Many elderly patients fail to keep up with their medications

April 22, 2004|HERB BROCK

When they took their wedding vows many years ago, Richard and Lorene Cooper of the Hustonville area promised among other things to be there for each other "in sicknesss and in health." When they got married, they probably weren't thinking too much about that part of their vows. Now in their mid-70's, the couple are preoccupied with it.

Between the two, the Coopers take 21 medications every day in an effort to stave off sickness and stay healthy. Despite what may appear to be an awesome daily drug regimen, the couple appear to handling it well with Lorene Cooper serving as manager of both her and her husband's medications.

"I have a pill box and every Saturday I fill it up for the week ahead with his and my medications divided up by dosages and day and time we're supposed to take them," she said. Mrs. Cooper takes eight different drugs and other medications a day while her husband takes 13.


But she doesn't stop with just filling up the couple's pill box. She also makes daily reminders.

"I try to use persuasion with Richard to make sure he doesn't forget. He has so many pills to take," she said.

Richard Cooper calls his wife's reminders something more than "persuasion."

"She fusses at me," he said with a chuckle.

The Coopers are a model couple - and all too rare

To John Brislin, a pharmacist who is president of OptiMed, a Lexington-based consulting service for elderly people and facilities that take care of them, the Coopers are a model couple - and all too rare.

According to Brislin, the Coopers are doing what a lot of seniors either are not or cannot do. All too many elderly people aren't taking their medications when they should or are taking higher-than-prescribed doses of some while taking too few doses of others or skipping them altogether, he said.

Brislin would like to see more seniors follow the Coopers' example as conscientious managers of their medications, and that's why he is going to senior citizens centers and nursing facilities with advice on medications management.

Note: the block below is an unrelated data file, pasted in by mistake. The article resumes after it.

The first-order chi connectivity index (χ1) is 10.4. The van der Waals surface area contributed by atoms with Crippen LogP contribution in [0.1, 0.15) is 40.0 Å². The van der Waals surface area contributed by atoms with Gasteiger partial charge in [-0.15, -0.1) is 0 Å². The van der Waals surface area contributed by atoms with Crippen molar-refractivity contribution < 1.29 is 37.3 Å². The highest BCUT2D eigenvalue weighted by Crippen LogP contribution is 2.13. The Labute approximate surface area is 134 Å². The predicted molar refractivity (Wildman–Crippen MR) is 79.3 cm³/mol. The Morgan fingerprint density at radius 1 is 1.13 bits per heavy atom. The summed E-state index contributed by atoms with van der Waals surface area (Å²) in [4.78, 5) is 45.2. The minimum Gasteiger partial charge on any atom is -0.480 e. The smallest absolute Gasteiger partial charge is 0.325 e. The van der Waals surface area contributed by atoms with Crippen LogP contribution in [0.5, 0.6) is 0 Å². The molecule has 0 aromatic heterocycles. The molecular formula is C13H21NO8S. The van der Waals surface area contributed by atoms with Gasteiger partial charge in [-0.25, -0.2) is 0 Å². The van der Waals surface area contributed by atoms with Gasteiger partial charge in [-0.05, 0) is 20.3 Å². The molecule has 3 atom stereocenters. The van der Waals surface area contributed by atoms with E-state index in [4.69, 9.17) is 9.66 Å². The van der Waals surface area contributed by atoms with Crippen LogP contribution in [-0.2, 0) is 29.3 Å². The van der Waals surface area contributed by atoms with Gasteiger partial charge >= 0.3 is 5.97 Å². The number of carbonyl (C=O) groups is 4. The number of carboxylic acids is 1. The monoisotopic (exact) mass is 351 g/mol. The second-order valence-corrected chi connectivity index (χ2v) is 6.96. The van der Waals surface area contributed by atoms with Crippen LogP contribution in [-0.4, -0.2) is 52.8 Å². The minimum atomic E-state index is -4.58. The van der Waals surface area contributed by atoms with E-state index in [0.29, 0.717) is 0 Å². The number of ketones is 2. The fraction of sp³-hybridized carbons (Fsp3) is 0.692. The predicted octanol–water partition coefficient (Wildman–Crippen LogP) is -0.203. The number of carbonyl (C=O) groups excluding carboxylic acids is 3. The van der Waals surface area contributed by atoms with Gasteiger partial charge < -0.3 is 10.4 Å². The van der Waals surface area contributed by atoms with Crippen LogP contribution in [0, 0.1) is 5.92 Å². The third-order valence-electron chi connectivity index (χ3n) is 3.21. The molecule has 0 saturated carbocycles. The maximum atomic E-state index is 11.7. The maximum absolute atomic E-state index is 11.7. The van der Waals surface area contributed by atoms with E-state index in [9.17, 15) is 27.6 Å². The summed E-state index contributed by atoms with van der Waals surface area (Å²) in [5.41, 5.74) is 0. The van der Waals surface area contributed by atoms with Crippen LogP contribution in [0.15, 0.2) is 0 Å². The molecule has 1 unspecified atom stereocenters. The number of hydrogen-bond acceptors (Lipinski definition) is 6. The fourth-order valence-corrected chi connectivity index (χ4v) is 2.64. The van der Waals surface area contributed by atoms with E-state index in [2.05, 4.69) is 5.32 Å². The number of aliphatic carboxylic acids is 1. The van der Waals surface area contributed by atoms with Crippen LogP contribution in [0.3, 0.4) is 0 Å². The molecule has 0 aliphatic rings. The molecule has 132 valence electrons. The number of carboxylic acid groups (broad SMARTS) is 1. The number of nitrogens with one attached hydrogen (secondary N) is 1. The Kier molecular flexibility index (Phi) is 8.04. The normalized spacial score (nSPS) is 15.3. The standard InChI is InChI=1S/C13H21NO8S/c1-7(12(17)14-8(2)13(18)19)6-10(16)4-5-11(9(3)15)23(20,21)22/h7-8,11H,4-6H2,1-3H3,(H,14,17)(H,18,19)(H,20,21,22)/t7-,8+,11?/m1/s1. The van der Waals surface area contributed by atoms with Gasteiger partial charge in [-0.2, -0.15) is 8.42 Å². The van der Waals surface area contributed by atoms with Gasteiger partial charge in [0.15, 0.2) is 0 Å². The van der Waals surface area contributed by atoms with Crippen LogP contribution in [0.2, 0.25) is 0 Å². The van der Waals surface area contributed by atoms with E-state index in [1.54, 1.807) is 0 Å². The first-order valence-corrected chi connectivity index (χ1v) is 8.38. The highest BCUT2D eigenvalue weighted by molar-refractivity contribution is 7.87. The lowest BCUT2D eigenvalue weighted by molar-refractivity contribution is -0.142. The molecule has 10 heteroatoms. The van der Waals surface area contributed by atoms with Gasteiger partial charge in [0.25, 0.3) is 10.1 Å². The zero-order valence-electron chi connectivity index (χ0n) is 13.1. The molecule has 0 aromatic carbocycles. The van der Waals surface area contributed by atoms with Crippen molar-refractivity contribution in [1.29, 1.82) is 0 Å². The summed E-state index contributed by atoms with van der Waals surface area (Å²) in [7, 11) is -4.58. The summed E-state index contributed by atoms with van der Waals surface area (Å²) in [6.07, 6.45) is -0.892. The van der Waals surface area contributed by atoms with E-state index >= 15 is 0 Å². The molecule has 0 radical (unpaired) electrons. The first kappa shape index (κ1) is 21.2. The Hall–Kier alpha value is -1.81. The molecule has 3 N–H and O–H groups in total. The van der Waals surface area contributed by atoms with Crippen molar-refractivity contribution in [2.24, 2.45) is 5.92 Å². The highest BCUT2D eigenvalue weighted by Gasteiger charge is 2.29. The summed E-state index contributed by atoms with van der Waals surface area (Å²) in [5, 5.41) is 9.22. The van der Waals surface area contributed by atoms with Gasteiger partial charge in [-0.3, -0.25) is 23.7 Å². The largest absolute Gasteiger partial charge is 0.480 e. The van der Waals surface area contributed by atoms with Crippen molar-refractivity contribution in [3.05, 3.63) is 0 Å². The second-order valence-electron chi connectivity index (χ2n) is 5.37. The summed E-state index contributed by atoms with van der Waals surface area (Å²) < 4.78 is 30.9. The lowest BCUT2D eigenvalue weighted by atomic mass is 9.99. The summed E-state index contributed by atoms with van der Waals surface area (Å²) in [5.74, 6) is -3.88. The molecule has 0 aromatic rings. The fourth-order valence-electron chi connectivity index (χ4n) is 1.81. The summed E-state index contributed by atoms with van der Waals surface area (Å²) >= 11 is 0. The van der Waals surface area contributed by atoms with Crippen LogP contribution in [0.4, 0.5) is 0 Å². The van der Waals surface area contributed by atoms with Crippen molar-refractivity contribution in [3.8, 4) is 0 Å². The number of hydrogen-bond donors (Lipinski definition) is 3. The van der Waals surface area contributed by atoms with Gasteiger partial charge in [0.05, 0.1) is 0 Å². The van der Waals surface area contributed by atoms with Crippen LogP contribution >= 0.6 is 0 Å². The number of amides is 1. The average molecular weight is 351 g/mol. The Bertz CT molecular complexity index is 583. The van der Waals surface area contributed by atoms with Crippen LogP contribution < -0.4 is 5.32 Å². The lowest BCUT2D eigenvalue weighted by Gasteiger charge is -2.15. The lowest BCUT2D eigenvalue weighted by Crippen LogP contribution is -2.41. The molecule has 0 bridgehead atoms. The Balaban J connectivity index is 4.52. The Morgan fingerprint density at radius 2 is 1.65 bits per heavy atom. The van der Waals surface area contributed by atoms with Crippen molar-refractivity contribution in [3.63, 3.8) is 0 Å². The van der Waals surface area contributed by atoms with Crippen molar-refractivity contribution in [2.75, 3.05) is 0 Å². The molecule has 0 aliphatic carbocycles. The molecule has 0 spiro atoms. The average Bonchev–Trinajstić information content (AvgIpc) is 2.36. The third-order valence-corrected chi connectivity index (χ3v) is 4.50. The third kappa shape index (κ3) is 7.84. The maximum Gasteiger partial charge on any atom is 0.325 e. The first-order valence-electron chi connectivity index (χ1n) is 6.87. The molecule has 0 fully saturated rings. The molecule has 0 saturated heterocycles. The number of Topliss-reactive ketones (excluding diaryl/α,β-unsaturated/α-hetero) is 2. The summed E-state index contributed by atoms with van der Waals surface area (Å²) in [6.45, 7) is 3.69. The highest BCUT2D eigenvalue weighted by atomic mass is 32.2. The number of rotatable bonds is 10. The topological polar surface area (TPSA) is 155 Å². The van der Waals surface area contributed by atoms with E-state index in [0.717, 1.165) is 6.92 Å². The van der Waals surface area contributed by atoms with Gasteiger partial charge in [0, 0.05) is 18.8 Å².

At nursing homes and for private individuals, he will do complete reviews of all medications for each patient, and he charges a fee for the service. At non-profit facilities, such as seniors centers, he is offering his service free to clients.

The latest central Kentucky seniors center to offer Brislin's program is the one in Boyle County, and Brislin was there Wednesday morning, at the invitation of center executive director Jackie Sims, to put on the first stage. He was accompanied by Jamie Hobbs, a fourth-year pharmacy student at the University of Kentcuky.

In an interview before his session with some 40 clients, Brislin said the goal of his company, whether it's for a fee or free of charge to seniors center clients, is to "make sure as many seniors can remain as independent and can live safely as long as possible, and one of the biggest things that can be done to keep seniors out of nursing homes is proper management of medications.

"While most nursing homes do an excellent job in administering the medications of their patients, there are many, many seniors who are struggling to remain independent, but a lot of them have problems related to their taking so many medications, both prescription and over-the-counter drugs," he said.

"Staying in a nursing home costs a person on average $50,000 to $60,000 a year. A senior can avoid that expense if he or she is in relatively good health for their age and if they make sure they take their prescribed medications when they should and keep in close contact with their doctors and pharmacists," he said.

Hospitalization, nursing home admission are possible consequences

Brislin and Hobbs gave the clients at the Boyle center a number of examples of how poor management of their medications can cause serious, sometimes life-threatening health problems that often lead to hospitalization and nursing home admission.

"There is one recent case where a man was renewing his prescriptions a little early, and he would keep the old bottles with a pill or two in them and then put the new bottles in his medicine cabinet with the old ones," said Brislin. "I checked his medicine cabinet and found a bottle that had expired 10 years earlier."

Hobbs cited a case where a man was taking a certain variety of Tylenol that left him dehydrated and caused dizzy spells. He eventually fell and broke a hip, and that landed him in a hospital and then in a nursing home.

"One of the biggest problems seniors have with medications is buying over-the-counter medications without telling their doctors or pharmacists and finding out the effect the over-the-counter meds will have on them, especially when they are put in their bodies with the prescribed meds," he said. "Dehydrations and toxicity and many other adverse effects can occur."

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